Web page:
The minimum length of the spanner is specified by the minimum-length property. Increasing this usually has the necessary effect of increasing the spacing of the notes between the two end points. However, this override has no effect on many spanners, as their length is determined by other considerations. A few examples where it is effective are shown below.

a'~ a'
a'
% increase the length of the tie
-\tweak minimum-length #5
~ a'

[image of music]

\relative \compressMMRests {
  a'1
  R1*23
  % increase the length of the rest bar
  \once \override MultiMeasureRest.minimum-length = #20
  R1*23
  a1
}

[image of music]

\relative {
  a' \< a a a \!
  % increase the length of the hairpin
  \override Hairpin.minimum-length = #20
  a \< a a a \!
}

[image of music]

This override can also be used to increase the length of slurs and phrasing slurs:

\relative {
  a'( g)
  a
  -\tweak minimum-length #5
  ( g)

  a\( g\)
  a
  -\tweak minimum-length #5
  \( g\)
}

[image of music]

For some layout objects, the minimum-length property becomes effective only if the set-spacing-rods procedure is called explicitly. To do this, the springs-and-rods property should be set to ly:spanner::set-spacing-rods. For example, the minimum length of a glissando has no effect unless the springs-and-rods property is set:

% default
e' \glissando c''

% not effective alone
\once \override Glissando.minimum-length = #20
e' \glissando c''

% effective only when both overrides are present
\once \override Glissando.minimum-length = #20
\once \override Glissando.springs-and-rods =
                  #ly:spanner::set-spacing-rods
e' \glissando c''

[image of music]

The same is true of the Beam object:

% not effective alone
\once \override Beam.minimum-length = #20
e'8 e' e' e'

% effective only when both overrides are present
\once \override Beam.minimum-length = #20
\once \override Beam.springs-and-rods =
                  #ly:spanner::set-spacing-rods
e'8 e' e' e'

[image of music]

The minimum-length-after-break property

The property minimum-length-after-break can be used to stretch broken spanners starting after a line break. As for the minimum-length property, it is often needed to set the springs-and-rods property to ly:spanner::set-spacing-rods.

{
  \once \override Tie.minimum-length-after-break = 20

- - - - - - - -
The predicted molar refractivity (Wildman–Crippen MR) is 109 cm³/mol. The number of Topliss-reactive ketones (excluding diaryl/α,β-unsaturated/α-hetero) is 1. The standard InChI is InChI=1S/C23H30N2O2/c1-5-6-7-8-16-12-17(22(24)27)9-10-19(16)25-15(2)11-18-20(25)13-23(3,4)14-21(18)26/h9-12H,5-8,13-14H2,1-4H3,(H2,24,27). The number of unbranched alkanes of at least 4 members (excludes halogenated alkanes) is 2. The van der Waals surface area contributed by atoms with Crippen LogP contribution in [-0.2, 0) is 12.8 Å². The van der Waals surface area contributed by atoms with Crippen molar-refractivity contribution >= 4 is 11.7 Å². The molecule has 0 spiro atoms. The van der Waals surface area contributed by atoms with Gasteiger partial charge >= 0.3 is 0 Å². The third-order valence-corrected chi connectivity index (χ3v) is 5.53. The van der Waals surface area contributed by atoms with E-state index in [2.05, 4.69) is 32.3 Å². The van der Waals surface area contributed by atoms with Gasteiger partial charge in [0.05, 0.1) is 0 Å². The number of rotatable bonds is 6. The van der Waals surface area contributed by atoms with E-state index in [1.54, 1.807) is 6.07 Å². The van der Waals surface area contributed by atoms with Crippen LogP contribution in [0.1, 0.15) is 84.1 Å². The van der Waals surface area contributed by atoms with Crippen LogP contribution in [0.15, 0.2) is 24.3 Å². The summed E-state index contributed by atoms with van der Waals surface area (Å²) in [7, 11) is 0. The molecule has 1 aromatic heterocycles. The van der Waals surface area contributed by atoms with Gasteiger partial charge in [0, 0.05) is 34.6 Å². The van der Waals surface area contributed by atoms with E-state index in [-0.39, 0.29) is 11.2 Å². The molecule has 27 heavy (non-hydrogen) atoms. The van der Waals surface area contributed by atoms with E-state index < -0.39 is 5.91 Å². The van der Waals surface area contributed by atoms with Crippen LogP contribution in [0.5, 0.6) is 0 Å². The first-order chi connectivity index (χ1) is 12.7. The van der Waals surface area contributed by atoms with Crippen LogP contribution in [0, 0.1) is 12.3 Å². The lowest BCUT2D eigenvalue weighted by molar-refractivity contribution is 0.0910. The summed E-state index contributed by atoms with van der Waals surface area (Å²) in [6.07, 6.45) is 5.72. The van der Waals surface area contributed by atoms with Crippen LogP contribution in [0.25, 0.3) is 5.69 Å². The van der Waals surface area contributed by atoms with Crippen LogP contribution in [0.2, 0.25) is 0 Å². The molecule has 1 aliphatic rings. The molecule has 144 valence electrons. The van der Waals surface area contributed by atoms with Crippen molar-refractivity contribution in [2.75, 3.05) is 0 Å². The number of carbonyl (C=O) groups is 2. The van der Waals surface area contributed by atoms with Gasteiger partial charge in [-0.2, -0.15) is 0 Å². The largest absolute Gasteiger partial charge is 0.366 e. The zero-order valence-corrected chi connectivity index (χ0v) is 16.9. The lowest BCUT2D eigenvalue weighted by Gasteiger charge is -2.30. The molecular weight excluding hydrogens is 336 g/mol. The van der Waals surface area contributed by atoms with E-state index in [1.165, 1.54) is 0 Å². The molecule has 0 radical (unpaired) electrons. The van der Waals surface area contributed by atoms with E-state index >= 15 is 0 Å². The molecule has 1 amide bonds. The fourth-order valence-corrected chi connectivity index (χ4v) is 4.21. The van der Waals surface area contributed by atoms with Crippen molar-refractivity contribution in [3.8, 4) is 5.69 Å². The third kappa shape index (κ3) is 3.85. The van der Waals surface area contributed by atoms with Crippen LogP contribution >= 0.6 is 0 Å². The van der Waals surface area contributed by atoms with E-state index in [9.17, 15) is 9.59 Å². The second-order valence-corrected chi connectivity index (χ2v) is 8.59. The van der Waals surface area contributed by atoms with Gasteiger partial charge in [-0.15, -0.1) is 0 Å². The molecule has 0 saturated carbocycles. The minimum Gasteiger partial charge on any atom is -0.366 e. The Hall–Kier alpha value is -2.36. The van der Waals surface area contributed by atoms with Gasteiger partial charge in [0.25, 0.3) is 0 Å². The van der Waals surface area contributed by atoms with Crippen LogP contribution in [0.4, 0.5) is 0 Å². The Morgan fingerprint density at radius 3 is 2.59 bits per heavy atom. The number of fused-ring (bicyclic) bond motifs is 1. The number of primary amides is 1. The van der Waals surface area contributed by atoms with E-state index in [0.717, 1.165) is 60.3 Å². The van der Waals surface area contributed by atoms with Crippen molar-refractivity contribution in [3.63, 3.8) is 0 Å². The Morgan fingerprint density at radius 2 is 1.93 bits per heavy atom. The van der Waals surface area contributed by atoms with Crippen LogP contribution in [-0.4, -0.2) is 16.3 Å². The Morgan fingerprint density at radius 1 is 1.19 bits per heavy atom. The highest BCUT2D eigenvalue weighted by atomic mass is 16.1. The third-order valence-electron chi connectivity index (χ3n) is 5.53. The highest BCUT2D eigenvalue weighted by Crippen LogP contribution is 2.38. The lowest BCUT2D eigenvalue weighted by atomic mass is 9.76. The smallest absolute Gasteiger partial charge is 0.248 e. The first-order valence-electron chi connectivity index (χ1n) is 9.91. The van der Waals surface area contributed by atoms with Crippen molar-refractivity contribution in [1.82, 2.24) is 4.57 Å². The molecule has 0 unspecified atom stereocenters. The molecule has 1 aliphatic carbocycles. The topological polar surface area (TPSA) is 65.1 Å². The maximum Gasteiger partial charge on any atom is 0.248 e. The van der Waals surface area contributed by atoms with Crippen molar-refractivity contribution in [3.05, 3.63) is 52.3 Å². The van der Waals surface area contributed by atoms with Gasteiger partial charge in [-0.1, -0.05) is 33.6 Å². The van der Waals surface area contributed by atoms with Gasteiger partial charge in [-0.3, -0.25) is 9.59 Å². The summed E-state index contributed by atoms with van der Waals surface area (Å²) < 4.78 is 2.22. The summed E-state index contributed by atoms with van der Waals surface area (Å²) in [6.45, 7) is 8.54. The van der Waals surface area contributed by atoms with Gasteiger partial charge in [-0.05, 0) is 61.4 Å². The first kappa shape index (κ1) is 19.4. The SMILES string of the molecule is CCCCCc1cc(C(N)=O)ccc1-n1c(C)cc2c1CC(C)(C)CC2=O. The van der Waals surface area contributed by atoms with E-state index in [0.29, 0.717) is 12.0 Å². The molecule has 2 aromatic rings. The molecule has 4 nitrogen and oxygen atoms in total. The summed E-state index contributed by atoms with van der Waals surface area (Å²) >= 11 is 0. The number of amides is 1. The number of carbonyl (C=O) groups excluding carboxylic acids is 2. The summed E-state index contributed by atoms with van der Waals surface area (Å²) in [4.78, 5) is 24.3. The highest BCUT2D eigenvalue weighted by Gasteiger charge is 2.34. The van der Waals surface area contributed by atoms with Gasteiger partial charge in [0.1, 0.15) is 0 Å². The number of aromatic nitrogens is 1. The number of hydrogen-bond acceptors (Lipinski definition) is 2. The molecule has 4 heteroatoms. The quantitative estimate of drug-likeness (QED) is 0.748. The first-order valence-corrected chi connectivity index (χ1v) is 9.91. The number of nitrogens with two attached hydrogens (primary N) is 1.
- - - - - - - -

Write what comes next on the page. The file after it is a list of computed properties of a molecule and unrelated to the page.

a1~
  \break
  a1

  \once \override Slur.minimum-length-after-break = 20
  a1(
  \break
  d'1)

  \once \override TextSpanner.springs-and-rods =
    #ly:spanner::set-spacing-rods
  \once \override TextSpanner.minimum-length-after-break = 20
  a1\startTextSpan
  \break
  a1\stopTextSpan

  \once \override Hairpin.after-line-breaking = ##t
  \once \override Hairpin.to-barline = ##f
  \once \override Hairpin.minimum-length-after-break = 20
  a1\<
  \break
  a1\!

  \once \override Glissando.springs-and-rods =
    #ly:spanner::set-spacing-rods
  \once \override Glissando.breakable = ##t
  \once \override Glissando.after-line-breaking = ##t
  \once \override Glissando.minimum-length-after-break = 20
  a1\glissando
  \break
  d'1
}

[image of music]


Controlling spanner end points

The to-barline property of the spanner-interface, usually defaulting to true, causes hairpins and other spanners that are terminated on the first note of a measure to end instead on the immediately preceding bar line. If set to false, the spanner extends beyond the bar line and end on the note itself:

\relative {
  a' \< a a a a \! a a a \break
  \override Hairpin.to-barline = ##f
  a \< a a a a \! a a a
}

[image of music]

This property is not effective for all spanners. For example, setting it to #t has no effect on slurs or phrasing slurs or on other spanners for which terminating on the bar line would not be meaningful.


LilyPond — Notation Reference v2.23.10 (development-branch).